When do DARWINs close for new investment?
With several DARWINs gaining Assets under Management at speed, the time has come to announce the DARWIN lock-out methodology.
This blog post explains how the process is monitored, with two new areas in the investor interface providing the relevant information.
Reminder – Divergence
DARWINs track their underlying strategy. DARWIN provider and investors are bound NOT to trade at the exact same prize because:
- Investors’ replica block trade lags the lead DARWIN provider’s
- For popular DARWINs, the investor block trade volume exceeds provider’s
The market typically moves during the latency period, and this introduces a performance difference. On some trades investors lose out, on some they win. Over a long enough sample of trades the latency effect averages out – but it introduces a bit of noise in the replication process.
Unlike the latency effect, the volume effect makes investors systematically worse off. They lose out gradually as growing trade sizes (driven by growing assets under management) wipe available market depth. For successful enough DARWINs, there comes a point when a marginal EUR / USD / GBP invested yields no marginal profit. This point marks a strategy’s AuM ceiling.
The single metric driving when and how a DARWIN is closed for new investment is monthly investor divergence.
Monthly investor divergence is public for all DARWINs on the public dashboard, with a high-level summary (A in the screen capture below) and a detailed overview (B in the capture):
Negative monthly divergence (red) indicates how much DARWIN investor performance lags DARWIN notional performance, per month. Note that to protect investors from this effect, investor trades clear at the raw spread provided by our LPs. This is the reason why most DARWINs sport positive (green) divergence by default. The monthly divergence figure is calculated for the most representative trades by the strategy (note – there are numerous hedging micro-trades triggered by the risk management algos to “shave” investor exposure, but these do not count towards the divergence computation).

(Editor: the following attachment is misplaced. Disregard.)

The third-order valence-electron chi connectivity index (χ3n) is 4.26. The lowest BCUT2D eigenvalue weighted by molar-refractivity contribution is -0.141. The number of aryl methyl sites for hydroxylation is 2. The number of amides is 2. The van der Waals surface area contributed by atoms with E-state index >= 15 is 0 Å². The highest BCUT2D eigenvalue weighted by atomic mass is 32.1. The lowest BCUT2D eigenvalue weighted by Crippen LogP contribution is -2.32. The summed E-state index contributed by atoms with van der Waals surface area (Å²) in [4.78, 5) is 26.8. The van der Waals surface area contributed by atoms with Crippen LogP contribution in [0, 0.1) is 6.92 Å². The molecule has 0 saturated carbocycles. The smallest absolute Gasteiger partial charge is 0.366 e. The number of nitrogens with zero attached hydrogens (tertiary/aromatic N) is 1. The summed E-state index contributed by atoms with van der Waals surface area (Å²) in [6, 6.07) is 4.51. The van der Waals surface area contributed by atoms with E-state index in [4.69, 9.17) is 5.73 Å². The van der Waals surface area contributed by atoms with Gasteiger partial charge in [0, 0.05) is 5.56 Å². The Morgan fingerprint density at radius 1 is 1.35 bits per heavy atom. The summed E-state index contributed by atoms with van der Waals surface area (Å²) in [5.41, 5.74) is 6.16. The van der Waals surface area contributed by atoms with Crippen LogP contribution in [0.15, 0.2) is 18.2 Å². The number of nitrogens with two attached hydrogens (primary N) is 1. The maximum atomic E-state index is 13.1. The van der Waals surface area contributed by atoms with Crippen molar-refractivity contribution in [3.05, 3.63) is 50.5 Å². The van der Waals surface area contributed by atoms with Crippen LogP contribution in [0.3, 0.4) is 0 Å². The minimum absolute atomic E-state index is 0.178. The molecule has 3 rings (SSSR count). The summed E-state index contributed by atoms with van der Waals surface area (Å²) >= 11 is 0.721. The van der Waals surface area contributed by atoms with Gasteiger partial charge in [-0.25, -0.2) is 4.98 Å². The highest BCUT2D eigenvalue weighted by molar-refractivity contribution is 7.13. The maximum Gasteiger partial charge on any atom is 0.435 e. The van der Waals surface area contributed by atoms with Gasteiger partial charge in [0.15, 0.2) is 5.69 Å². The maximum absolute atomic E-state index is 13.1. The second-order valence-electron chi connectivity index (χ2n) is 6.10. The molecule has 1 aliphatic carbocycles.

The public submenu in the DARWIN profile (B in the screenshot) includes two tabs.
The first tracks divergence in cumulative % – as a difference between DARWIN and investor performance:
The second tracks pip divergence: tracking positive (green) and negative (red) divergence accounting for replication latency (average and median) in milliseconds (ms) and individual trade size (bubble size):
Note that divergence can fluctuate substantially across strategies and market times. It can be particularly slow during market roll-over and news releases, as trades take longer to fill and the execution bridge takes longer to report to our investor infrastructure.
As AuM for the more popular DARWINs scale, we’ll continue to monitor all the parameters driving investor divergence, with a view towards:
- Refining the calibration of the scalability score to AuM
- Developing algorithms that fraction investor execution – it is certainly possible to reduce slippage this way
- Offering providers toolkit to optimize their investors’ liquidity trade-offs
- Refining the threshold after which DARWINs are closed for new investment (currently set at -1% negative divergence)
Thoughts? Suggestions? Go ahead!